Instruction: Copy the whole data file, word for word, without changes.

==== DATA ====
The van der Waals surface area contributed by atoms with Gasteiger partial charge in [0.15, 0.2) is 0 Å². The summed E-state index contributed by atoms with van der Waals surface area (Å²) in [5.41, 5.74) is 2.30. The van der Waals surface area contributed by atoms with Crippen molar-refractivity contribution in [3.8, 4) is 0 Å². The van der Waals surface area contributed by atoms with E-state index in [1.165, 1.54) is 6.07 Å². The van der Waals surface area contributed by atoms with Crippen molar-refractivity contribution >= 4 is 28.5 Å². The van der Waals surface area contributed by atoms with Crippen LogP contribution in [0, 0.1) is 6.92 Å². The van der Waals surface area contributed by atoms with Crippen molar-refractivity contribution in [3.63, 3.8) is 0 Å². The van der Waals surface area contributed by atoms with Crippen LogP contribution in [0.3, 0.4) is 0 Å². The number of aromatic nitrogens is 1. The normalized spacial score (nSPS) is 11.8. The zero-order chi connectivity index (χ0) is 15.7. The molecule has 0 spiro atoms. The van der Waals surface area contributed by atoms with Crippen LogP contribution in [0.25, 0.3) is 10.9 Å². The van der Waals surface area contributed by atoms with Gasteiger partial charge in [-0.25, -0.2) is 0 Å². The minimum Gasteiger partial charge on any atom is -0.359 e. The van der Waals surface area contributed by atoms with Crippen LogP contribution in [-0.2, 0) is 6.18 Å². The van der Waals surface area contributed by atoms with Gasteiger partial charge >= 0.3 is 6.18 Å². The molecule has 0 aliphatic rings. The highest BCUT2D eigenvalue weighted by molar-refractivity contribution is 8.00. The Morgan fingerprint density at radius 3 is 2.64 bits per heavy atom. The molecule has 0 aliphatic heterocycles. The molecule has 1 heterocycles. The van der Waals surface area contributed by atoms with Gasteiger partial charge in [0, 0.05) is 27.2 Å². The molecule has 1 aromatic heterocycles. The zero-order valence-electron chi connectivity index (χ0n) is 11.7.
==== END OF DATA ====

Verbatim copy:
The van der Waals surface area contributed by atoms with Gasteiger partial charge in [0.15, 0.2) is 0 Å². The summed E-state index contributed by atoms with van der Waals surface area (Å²) in [5.41, 5.74) is 2.30. The van der Waals surface area contributed by atoms with Crippen molar-refractivity contribution in [3.8, 4) is 0 Å². The van der Waals surface area contributed by atoms with E-state index in [1.165, 1.54) is 6.07 Å². The van der Waals surface area contributed by atoms with Crippen molar-refractivity contribution >= 4 is 28.5 Å². The van der Waals surface area contributed by atoms with Crippen LogP contribution in [0, 0.1) is 6.92 Å². The van der Waals surface area contributed by atoms with Crippen molar-refractivity contribution in [3.63, 3.8) is 0 Å². The van der Waals surface area contributed by atoms with Crippen LogP contribution in [0.3, 0.4) is 0 Å². The number of aromatic nitrogens is 1. The normalized spacial score (nSPS) is 11.8. The zero-order chi connectivity index (χ0) is 15.7. The molecule has 0 spiro atoms. The van der Waals surface area contributed by atoms with Crippen LogP contribution in [0.25, 0.3) is 10.9 Å². The van der Waals surface area contributed by atoms with Gasteiger partial charge in [-0.25, -0.2) is 0 Å². The minimum Gasteiger partial charge on any atom is -0.359 e. The van der Waals surface area contributed by atoms with Crippen LogP contribution in [-0.2, 0) is 6.18 Å². The van der Waals surface area contributed by atoms with Gasteiger partial charge >= 0.3 is 6.18 Å². The molecule has 0 aliphatic rings. The highest BCUT2D eigenvalue weighted by molar-refractivity contribution is 8.00. The Morgan fingerprint density at radius 3 is 2.64 bits per heavy atom. The molecule has 0 aliphatic heterocycles. The molecule has 1 heterocycles. The van der Waals surface area contributed by atoms with Gasteiger partial charge in [0, 0.05) is 27.2 Å². The molecule has 1 aromatic heterocycles. The zero-order valence-electron chi connectivity index (χ0n) is 11.7.